Sometimes your best friend just isn’t your soul mate. Celeste (Rashida Jones) and Jesse (Andy Samberg) discovered that the hard way when their marriage began to go south, but they’ve had a rough time accepting it. How, after all, can you give up on someone who shares your infantile love of exaggerated German accents and pretending to jerk off tiny bottles of fluid? Written by Jones and her ex-boyfriend Will McCormack, Celeste and Jesse Forever explores a relatable ordeal: trying to stay close with a former lover, even when doing so traps you in a relationship purgatory. The film begins with a clever bait and switch, palling around with the two lovebirds as they make cute in public, before revealing – through an outburst from their exasperated friends – that they’ve been separated for months.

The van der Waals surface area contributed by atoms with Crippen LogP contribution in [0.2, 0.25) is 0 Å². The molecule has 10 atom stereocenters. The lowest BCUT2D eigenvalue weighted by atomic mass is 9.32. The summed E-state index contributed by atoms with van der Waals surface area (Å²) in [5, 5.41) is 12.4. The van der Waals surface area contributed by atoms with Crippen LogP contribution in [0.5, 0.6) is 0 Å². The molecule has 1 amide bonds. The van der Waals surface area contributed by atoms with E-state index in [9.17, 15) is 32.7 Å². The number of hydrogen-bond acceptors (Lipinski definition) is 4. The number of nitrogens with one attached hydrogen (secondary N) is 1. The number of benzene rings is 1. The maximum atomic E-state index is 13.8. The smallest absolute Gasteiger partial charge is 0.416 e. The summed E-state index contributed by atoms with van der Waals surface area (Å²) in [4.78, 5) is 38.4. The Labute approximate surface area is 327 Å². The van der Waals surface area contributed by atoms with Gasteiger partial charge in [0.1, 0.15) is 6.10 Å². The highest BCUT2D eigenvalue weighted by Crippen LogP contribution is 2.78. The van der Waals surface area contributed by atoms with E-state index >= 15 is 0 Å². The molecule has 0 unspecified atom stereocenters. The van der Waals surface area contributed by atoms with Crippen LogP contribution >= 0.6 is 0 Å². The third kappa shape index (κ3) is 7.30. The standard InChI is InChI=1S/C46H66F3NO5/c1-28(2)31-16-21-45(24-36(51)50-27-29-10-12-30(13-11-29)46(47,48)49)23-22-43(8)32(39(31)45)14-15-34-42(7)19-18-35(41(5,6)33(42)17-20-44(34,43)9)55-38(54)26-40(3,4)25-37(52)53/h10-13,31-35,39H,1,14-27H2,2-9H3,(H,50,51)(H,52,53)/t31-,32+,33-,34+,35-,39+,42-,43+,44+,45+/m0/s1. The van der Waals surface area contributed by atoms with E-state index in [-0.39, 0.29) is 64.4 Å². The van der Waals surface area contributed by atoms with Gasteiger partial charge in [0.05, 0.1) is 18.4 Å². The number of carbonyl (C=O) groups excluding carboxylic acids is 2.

Just as she does on TV’s Parks and Recreation, Jones mines humiliation and emotional duress for big laughs. The actress is well matched by Samberg, dialing back his SNL-honed goofiness to play an overgrown adolescent in the throes of a sea change. The problem with Celeste and Jesse Forever is that it inserts these two believable characters – and their credible conflict – into a rather lazy and conventional romantic comedy. While Celeste feels real, the life around her often does not. (She’s a professional trend spotter – a very movie-ish profession that allows for a very movie-ish subplot involving Emma Roberts’s teenage pop star.) Jesse, meanwhile, escapes post-breakup paralysis by way of a speedy (and offscreen) trial of responsibility. Is it possible to remain friends with your ex? Beats us. We’re still wondering whether it’s possible to answer that question in a cliché-ridden date movie. A. A. Dowd